DEFINING THE DIRECTION
The story beings on a treadmill. Headphones on, Lady Gaga blasting. I was racing towards my long term goal of completing a marathon, but for today: 5 miles. After finishing my daily run, I turned my attention to my Apple Watch, hoping to get a better idea of my athletic performance— however, I wasn’t able to view multiple data types simultaneously or in correlation to each other for an accurate overview. In an effort to find out if others felt similarly, I began this case study.
Apple Health users want a comprehensive view of their health and activity but can’t because information is segmented and hard to collectively understand.
I want to pinpoint key opportunities in the Health App’s capacity to:
Efficiently communicate information
Display multiple data sets simultaneously
Create a comprehensive view of health statuses
After doing a bit of research to identify the Health App’s target Audience, I found that its users were segmented into three sectors of the activity scale:
Working to become more active
I utilized in-person interview methods to get a deeper understanding of current pinpoints and opportunity areas. During these sessions, my goal was to gain a better understanding of their current viewpoints.
After investigating users’ experiences, I refined my observations into several key findings to identify the most notable problem spaces. Users expressed that while using the Apple Health app it was:
Difficult to initially understanding visual information
Laborious to compare data sets (too much clicking involved to navigate in and out of separate pages to view separated information)
Hard to gauge goals and progress towards achieving them
Weaving together observations, findings and insights.
Diving into opportunity areas and problem spaces.
Playing with proportions, spacing & low level concepts.
High Fidelity Explorations
Differing opacities show data behind each other
Allows for 2+ data sets to be viewed simultaneously
Color coordination to numerical metrics beneath
Overlapping opacities may be confusing with more than 3 colors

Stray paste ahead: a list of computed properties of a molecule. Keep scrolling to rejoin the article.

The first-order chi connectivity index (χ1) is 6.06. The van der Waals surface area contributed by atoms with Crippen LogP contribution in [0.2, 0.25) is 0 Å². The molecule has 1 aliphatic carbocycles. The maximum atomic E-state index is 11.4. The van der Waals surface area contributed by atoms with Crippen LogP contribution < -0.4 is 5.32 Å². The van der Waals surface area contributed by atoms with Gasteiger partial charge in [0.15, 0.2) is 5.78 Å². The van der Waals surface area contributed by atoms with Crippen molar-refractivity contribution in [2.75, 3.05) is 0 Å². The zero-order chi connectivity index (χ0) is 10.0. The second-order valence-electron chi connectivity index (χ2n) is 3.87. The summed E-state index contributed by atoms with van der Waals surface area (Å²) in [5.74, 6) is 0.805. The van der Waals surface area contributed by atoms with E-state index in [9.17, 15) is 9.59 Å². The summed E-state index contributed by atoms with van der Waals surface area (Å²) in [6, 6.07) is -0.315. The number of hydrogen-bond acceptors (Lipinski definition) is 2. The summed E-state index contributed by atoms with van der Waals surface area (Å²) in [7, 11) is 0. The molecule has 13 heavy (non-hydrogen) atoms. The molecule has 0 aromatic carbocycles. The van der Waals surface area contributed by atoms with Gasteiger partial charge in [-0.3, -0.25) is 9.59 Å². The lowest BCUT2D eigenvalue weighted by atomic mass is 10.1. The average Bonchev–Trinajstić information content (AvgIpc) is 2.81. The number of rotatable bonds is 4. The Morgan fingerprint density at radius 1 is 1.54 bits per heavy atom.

Units to increment scaling may conflict
Highlights progress towards a goal (fostering motivation within the user to achieve it)
Colors correspond to the numerical metrics below to increase
Time of day is not included/shown
Clearly cites numerical metrics
Displays different data in coordination
Deeper the color, the more important to the users
Does not showcase evolution or changes over time
Could get confusing if too many data types are added
Familiar; similar to current interface
Color coordination to metrics below reinforce clarity
Displays changes in activity effectively
Bars may disappear below each other
Confusion increases with the addition of more data
Screen may be overwhelming (and therefore unreadable) if too many data sets are included.
Displays two correlated sets of data
Shows differing intensities over time
Focused on evolution of data instead of increments
No way to see data if back set is below the front
Differing units may not fit on the same incremental scale (on the right side)
Apple Watch experimentations
Shows visual indicator of progress
Integrates into current visual aesthetic
Opaque bars indicate progress towards goals designated by the bars of lower opacity
Numerical percentages to reinforce exact status
No gauge of progress distribution over time
Simultaneously displays multiple data sets (color coordinated)
Displays activity/data progression over time
Ineffective given spacial constraints
Clear percentages towards goals to illustrate users’s progress
Colors correspond to specific data types
Readability issues due to small labels
Time-related information not included
Efficient readability of percentage metrics
Clear focus on current information type
Singularly shows one set of data
Visual representation of progress in real time
Color coordination to data types
No solution to the case of the user achieving their goal by over 100%
Opaque bar overlaying a bar of reduced opacity to indicate advancement towards goal as a motivator
No exact metrics
Activity-time relationship not incorperated
By doing this case study, I learned how to create screens for comprehensive data visualization. The biggest challenge of this was to find a balance between readability and clarity while combining different types of information. Upon reflection, I would like to have done a deeper dive into researching the most popular types of information to the three main user types (active, becoming active, non-active). In the future, I hope to explore more dynamic ways to show health data in real time; using animations and other interactive systems.
Thanks for reading! 💓